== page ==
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BosNet NEWS: Update On War Crimes

From: Davor <dwagner@MAILBOX.SYR.EDU>

Bosnia-Herzegovina News Directory

From: Davor <dwagner@MAILBOX.SYR.EDU>

Subject: BosNet NEWS: Update On War Crimes


CONTENTS

  • [01] New Mass Grave Found In Northwest Bosnia Cave

  • [02] New Indictments Expected From War Crimes Tribunal


  • [01] New Mass Grave Found In Northwest Bosnia Cave

    21 March, 1996 LUSCI PALANKA, Bosnia-Herzegovina

    A suspected mass grave has been found in a deep cave in northwestern Bosnia near one of the worst Serb death camps. Investigators say it could contain the remains of up to 120 Muslims and Croats. In an apparent attempt to conceal the grave, someone threw the bodies of animals and rubbish on top of the human remains and set off an explosion at the cave, a Bosnian war crimes researcher says. The Bosnian government war crimes committee, which found the site near the village of Lusci Palanka, claimed the animal remains were a ploy by the Serbs to mask the cave's true horrors.

    The committee gave APTV a videotape showing the inside of a deep cave containing piles of bones. One of the researchers was shown holding what he said was part of a human spine. Another Bosnian war crimes researcher, Refik Hodzic, spoke to APTV last weekend from the site. "The problem is that the site of the cave has been ruined by a big detonation... by whoever tried to cover the traces of this crime," he said. "On top of it they have thrown bodies of animals and rubbish, so it would be very hard to find the remains of the bodies under all that stuff," Hodzic said. He estimates there are up to 120 bodies in the cave.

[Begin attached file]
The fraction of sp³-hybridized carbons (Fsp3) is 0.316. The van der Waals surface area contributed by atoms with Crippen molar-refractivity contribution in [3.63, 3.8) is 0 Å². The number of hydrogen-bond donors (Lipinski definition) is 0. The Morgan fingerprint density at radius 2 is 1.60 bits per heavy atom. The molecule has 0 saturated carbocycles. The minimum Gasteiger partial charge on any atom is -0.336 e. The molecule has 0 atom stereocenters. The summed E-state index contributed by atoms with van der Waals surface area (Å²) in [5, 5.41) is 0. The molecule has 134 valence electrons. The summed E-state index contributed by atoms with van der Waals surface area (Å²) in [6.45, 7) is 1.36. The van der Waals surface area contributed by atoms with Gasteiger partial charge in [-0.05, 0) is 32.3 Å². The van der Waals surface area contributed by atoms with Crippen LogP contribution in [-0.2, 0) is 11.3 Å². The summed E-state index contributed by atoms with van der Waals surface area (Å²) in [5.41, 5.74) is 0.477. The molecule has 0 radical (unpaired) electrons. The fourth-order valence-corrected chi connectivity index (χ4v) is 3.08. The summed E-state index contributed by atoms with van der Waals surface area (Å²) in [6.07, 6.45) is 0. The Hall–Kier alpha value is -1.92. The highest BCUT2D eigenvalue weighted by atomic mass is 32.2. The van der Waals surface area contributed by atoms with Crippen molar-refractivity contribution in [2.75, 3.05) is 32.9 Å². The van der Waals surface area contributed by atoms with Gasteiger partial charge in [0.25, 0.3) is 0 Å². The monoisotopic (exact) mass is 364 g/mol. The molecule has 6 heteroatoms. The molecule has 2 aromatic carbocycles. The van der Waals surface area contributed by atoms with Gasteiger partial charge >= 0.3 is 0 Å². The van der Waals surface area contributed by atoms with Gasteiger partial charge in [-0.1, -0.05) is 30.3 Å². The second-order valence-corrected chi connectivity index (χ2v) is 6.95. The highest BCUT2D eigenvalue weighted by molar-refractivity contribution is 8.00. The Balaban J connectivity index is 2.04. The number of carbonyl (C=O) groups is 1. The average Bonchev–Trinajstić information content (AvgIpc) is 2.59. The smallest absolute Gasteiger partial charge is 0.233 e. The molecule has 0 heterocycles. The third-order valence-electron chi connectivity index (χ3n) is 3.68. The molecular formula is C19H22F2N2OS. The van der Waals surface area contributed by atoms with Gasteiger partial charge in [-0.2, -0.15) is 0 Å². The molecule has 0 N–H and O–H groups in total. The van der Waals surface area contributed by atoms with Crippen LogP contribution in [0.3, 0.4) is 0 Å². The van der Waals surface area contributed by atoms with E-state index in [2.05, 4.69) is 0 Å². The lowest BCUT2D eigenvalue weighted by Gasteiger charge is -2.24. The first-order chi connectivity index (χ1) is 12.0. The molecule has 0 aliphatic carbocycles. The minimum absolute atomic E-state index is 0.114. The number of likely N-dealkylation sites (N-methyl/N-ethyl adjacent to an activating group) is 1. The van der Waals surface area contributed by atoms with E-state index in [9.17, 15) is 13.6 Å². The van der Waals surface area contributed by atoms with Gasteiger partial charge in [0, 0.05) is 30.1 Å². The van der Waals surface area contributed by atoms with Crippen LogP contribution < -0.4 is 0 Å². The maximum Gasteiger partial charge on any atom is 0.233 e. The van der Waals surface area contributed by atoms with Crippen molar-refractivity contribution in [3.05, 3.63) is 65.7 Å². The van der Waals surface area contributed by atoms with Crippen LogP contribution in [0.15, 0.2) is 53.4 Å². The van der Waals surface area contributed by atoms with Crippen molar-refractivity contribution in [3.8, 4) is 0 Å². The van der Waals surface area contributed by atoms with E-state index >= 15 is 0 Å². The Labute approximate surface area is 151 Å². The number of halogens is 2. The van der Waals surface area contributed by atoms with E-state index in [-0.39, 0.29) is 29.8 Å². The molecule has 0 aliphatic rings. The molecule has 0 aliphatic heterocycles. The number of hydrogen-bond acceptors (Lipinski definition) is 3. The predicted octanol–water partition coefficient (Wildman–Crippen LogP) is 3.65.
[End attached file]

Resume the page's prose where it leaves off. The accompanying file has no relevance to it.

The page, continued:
Cave is Near Omarska Detention Camp The cave is near Omarska, one of the most notorious Serb-run camps. The detention camp was closed in late 1992 following international outrage over pictures of emaciated inmates. 11,500 people are missing from Omarska. Survivors of the camp claim prisoners were brutally killed on a daily basis. Bosnian authorities believe that two busloads of men who dissapeared from the Omarska camp on the eve of its closure could be buried in Lusci Palanka.

    Jadranka Cigelj, a Bosnian Croat lawyer who survived Omarska and now lives in Zagreb, Croatia, gathers evidence to help war crimes investigators. She said large trucks would drive away bodies daily "in a direction unknown to us at the time .... those who died during the day of their injuries, and at night those who were killed. On average there were 20 to 30 bodies every day," she said.

    Cigelj accused two Bosnian Serbs of being directly responsible for the deaths: Mirko Babic, who was in charge of the Omarska mine at the time and Zeljko Mejakic, commander of security at the camp. Both are among the 53 people indicted by an international war crimes tribunal based in The Hague. "They often sent us to clean... the blood. The walls, the furniture, the floors-everything was sprayed with blood," Cigelj recalled.